Researchers at the University of Edinburgh have developed a smart helmet for firefighters. The helmet is mounted with test phase radar and cameras that…
If only the hipsters of 2012 could see us now.
More than 140 000 NASA images, videos and audio files have been released to the public — copyright free — all available for download on one platform.
According to a press release, the content comes from the “agency’s many missions in aeronautics, astrophysics, Earth science, human spaceflight, and more.”
Anyone with online access is now able to embed the content, or download it in multiple resolutions. The site is best used on a computer, but it does scale down for phones and tablets.
We’re not sure that this is the future NASA envisioned for its free image database
“The library is not comprehensive, but rather provides the best of what NASA makes publicly available from a single point of presence on the web. Additionally, it is a living website, where new and archival images, video and audio files continually will be added,” the release reads.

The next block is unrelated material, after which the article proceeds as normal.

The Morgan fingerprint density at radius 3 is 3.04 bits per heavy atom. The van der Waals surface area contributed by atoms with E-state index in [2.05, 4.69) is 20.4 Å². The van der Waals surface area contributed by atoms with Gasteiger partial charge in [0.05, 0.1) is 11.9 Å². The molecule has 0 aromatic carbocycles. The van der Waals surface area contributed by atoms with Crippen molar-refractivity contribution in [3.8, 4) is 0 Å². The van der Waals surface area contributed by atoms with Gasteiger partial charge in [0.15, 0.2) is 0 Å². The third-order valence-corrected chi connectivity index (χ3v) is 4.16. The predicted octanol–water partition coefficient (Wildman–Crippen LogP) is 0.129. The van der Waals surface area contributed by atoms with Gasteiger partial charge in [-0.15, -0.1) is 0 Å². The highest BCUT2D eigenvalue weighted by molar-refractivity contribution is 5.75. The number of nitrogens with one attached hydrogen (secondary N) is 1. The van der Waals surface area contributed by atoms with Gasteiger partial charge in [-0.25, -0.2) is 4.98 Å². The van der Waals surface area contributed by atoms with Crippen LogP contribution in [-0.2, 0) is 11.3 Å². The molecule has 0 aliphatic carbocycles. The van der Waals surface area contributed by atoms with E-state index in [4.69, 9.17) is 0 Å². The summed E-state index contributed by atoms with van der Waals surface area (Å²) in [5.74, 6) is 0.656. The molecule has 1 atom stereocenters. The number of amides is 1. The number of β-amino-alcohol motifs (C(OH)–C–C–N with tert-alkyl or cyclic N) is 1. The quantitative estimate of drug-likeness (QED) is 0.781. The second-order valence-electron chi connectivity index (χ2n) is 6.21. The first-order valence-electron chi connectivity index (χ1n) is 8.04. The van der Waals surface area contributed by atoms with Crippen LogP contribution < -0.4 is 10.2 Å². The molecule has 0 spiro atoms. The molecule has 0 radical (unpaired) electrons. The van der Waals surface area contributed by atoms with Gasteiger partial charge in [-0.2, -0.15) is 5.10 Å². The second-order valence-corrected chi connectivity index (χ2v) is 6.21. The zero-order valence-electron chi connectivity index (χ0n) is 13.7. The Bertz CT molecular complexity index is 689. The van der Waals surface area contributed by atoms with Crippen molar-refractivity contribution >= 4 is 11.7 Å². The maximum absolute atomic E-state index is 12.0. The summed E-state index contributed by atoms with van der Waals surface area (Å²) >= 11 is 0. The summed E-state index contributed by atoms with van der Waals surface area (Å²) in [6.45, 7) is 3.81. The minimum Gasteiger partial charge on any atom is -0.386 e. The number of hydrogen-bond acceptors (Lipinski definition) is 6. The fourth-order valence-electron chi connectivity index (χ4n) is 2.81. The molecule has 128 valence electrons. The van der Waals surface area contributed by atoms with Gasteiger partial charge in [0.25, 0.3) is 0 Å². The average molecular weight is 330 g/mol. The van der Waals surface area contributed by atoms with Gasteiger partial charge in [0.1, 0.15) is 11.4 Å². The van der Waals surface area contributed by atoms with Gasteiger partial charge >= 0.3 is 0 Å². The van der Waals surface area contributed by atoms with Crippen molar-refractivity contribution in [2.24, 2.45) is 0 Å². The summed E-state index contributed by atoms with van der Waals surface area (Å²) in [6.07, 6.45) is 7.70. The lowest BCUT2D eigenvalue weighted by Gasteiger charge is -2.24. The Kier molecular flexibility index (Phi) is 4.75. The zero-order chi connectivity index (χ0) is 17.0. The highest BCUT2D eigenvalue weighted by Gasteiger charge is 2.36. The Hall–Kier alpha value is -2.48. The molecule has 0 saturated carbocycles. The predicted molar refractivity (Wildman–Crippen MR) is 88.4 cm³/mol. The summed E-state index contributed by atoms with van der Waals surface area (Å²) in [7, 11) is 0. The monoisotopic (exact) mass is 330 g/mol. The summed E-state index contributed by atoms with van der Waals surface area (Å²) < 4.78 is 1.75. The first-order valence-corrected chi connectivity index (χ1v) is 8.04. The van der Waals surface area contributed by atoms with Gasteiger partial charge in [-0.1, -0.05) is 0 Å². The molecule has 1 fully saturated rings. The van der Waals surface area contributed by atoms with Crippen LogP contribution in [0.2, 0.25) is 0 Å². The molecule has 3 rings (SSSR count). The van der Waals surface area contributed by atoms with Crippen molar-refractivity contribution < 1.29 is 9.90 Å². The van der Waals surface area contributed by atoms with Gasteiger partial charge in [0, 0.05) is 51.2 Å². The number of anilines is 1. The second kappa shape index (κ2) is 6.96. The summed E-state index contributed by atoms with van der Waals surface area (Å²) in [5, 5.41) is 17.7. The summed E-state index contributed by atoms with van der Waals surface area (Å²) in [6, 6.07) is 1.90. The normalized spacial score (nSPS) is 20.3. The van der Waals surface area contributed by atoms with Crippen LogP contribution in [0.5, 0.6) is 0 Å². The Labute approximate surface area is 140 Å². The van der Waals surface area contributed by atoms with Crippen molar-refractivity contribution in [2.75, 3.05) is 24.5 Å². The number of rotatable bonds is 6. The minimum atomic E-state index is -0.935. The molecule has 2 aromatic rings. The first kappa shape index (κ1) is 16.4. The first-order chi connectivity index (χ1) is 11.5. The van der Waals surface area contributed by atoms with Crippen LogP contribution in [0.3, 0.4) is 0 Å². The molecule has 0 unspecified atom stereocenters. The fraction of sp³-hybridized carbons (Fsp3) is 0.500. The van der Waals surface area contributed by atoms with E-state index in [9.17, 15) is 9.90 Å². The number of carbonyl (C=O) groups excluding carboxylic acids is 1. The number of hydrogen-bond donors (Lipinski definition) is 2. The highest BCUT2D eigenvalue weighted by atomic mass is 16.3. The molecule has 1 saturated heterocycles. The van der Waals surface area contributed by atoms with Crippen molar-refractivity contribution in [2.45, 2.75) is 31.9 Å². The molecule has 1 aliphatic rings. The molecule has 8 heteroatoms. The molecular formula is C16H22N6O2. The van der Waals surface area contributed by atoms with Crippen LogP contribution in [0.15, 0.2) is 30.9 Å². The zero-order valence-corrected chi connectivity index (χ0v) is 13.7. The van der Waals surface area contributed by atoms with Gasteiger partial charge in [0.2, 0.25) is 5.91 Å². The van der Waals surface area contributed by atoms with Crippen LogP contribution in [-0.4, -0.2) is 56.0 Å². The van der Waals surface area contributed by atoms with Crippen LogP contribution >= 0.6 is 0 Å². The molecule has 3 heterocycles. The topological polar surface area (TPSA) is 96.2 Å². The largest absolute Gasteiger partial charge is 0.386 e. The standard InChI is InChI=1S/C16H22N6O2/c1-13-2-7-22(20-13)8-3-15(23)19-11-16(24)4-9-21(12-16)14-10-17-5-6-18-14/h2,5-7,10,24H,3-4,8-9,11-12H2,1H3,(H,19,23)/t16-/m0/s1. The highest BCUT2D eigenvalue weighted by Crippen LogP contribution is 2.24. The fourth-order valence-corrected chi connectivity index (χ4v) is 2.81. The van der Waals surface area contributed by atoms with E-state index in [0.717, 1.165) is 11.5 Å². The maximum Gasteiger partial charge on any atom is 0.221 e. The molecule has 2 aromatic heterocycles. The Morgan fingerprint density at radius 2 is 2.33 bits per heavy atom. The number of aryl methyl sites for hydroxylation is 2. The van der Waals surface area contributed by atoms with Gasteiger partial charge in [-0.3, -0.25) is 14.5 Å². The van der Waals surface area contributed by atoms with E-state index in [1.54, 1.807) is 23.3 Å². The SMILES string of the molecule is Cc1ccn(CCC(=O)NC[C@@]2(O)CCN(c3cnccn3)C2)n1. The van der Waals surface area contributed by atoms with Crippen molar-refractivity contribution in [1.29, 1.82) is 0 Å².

While this is surely a very useful scientific tool, let’s be honest: this is a hipster’s field day.
To prove the capabilities for inspiring many on the web, I’ve decided to create my own thought-provoking content with the images NASA has so willingly provided.
Here’s an example of what this library could have meant for Tumblr in 2012.
This image is of the Omega Nebula. According to NASA, “the nebula, also known as the Swan Nebula, is a hotbed of newly born stars residing 5,500 light-years away in the constellation Sagittarius.” It’s phenomenal, and here it is paired with an eye-opening quote about trust, deceit and rhymes.
Is this a Plato quote on an image of Pluto? You bet it is. This was, in fact, a colour-enhanced image from the New Horizons Long Range Reconnaissance Imager, but I didn’t like the mood it evoked, so I altered it a little.
Science, meet Art.
A picture of a supermoon behind the Washington Monument next to a quote about galactic love and sacrifice? Now ten times easier to source thanks to NASA’s library.
But it won’t only make it easier to get in touch with your feelings.
NASA’s library is also a gateway site for distributing dank memes.
Here’s a relatable meme about writing an article about NASA’s new image library and then realising you’re terrible at making memes. The image is of a very feisty baby owl “[showing] its fear and resentment of the photographer.” Now that’s relatable.
Go flex your creative muscles over at images.nasa.gov.